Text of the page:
Dale Andrew Poulette can remain in his provisional Colchester County home for the time being.
A Nova Scotia Supreme Court justice reserved decision Tuesday on an application by Alton Gas for a temporary injunction against Poulette and Rachael Greenland-Smith, longtime protesters of the company’s proposed underground gas storage project.
“Both sides got heard and I thought we made our arguments and I feel happy about how it went,” said James Gunvaldsen Klassen, an Ecojustice lawyer who represented the respondents.
Alton lawyer Rob Grant argued that Poulette and Greenland-Smith have been trespassing on Alton property near Fort Ellis. He said the company has owned the property since 2008 and has built a pump house, a computer control centre, ponds, pipes and a mixing channel there.
The company proposes to run a brining operation at the site, releasing the dissolved salt flushed out of the cavern site 12 kilometres away into the Shubenacadie River estuary with a gradual discharge of 1.3 million cubic metres of salt over a two- to three-year period. The project would draw some 10,000 cubic metres of water daily from the estuary and push it through a pipeline to the cavern site off Brentwood Road, near Alton. There, the water will be pumped nearly 1,000 metres underground to flush out salt to create two caverns with a combined storage capacity of about four billion cubic feet of natural gas.
Grant argued that Poulette and other protesters have build structures on the Alton property, including a straw-bale hut that blocks the main entrance.
“Reliable access,” Grant said, answering his own question about why the injunction is necessary.
Grant said there have been repeated incidents of the protesters, particulary Poulette, impeding company personnel from accessing the site and causing irreparable harm in not allowing the property owner to repair equipment and do other work.
That included a complaint from Robert Turner, a company manager, who said that during an October visit to the property, Poulette confronted him, physically tried to stop him and pushed his chest into Turner.
Grant said Poulette used profanity and tried to intimidate Turner and others.
He described another incident in which Turner and a Nova Scotia Power employee had gone on to the property to deal with a power outage and returning to the gate, Turner knocked on Poulette’s door. He didn’t answer but videotaped Turner from inside and in a profanity-laced response told Turner that if he wanted to enter the property again, he would need an injunction to get past Poulette.
“It is no accident that we are here, we are here because Mr. Poulette directed us to be here,” to gain access to the property, Grant said.
Grant said it’s a simple case of trespassing and it’s “not about the brine facility, not about consultation and not about enforcement of treaty rights.”
Grant said the company has all the legal permits required to use the property and operate a brine release system on the site. He said Poulette is not authorized on his own to assert the treaty rights of the Sipekne’katik band, of which Poulette is not a member.
When it was his turn, Gunvaldsen Klassen argued that Indigenous rights are not always collective and can be exercised by one person on behalf of the collective, as is the case with Poulette.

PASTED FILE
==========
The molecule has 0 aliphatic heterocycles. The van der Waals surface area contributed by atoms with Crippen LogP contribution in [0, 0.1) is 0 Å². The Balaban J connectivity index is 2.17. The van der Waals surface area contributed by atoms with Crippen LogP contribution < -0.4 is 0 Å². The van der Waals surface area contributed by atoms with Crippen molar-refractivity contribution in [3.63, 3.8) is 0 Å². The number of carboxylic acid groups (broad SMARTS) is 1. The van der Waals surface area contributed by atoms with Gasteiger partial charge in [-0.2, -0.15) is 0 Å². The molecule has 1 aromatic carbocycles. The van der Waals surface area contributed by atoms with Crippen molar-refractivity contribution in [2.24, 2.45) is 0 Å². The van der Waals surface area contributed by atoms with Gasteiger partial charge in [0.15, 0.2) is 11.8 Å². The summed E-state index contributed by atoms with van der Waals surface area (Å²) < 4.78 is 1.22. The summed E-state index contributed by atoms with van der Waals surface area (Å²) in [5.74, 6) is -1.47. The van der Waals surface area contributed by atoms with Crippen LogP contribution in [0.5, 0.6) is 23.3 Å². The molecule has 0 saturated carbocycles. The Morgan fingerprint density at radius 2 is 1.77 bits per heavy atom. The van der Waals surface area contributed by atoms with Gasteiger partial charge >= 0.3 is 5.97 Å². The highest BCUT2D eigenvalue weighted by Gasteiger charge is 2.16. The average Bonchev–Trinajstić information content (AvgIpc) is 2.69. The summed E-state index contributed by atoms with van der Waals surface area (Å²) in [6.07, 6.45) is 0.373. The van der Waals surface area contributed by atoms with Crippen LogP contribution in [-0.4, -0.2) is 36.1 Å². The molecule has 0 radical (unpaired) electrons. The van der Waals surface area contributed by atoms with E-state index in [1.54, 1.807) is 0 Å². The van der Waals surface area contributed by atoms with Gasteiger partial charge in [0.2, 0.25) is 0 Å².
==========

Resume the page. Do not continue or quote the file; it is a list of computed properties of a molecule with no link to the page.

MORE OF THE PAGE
Gunvaldsen Klassen told the hearing, which had been moved to a larger courtroom at the downtown Halifax law courts to accommodate about 50 anxious supporters of Poulette and Greenland-Smith, that the brining operation is not in compliance with the federal Fisheries Act and that Poulette, asked by his adopted community to protect the water, has been engaged in a peaceful protest.
“It is not shy, but it is peaceful,” Gunvaldsen Klassen said. “The respondents are not trespassing, they are water protectors. ... It’s not against the law to swear. It’s not the same as a blockade with guns.”
Gunvaldsen Klassen said the company can access the property any time it wants by following an agreed-upon protocol of co-operating with the protesters.
He said the way the injunction is worded, even if successful, it would only prevent Poulette and Greenland-Smith from interfering with the company, not result in their eviction.
Gunvaldsen Klassen said the company did not come to the proceeding with “clean hands,” because the brining operation it proposes on the site is illegal.
The federal government announced recently that it was moving in to regulate the project and a spokeswoman for the federal Environment Department said it is developing federal regulations under the Fisheries Act to set controls for brine release.
This week, the Nova Scotia Utility and Review Board approved an application from Alton for a construction extension at the underground cavern site. That permit was first granted on Sept. 4, 2013, and the extension will run for five years until September 2023.
Justice Gerald Moir will hand down his decision on the temporary injunction on March 18. The temporary injunction is part of a larger proceeding that will include a hearing for a permanent injunction on April 4.
- NSURB approves construction extension for controversial Alton Gas cavern project
- Federal government to regulate Alton Gas plan to release brine
- Alton Gas: Storage caverns won't be as close to homes as originally planned
- Alton Gas must protect fish from briny discharge, feds say
- Protesters say Alton Gas's brine plans against federal rules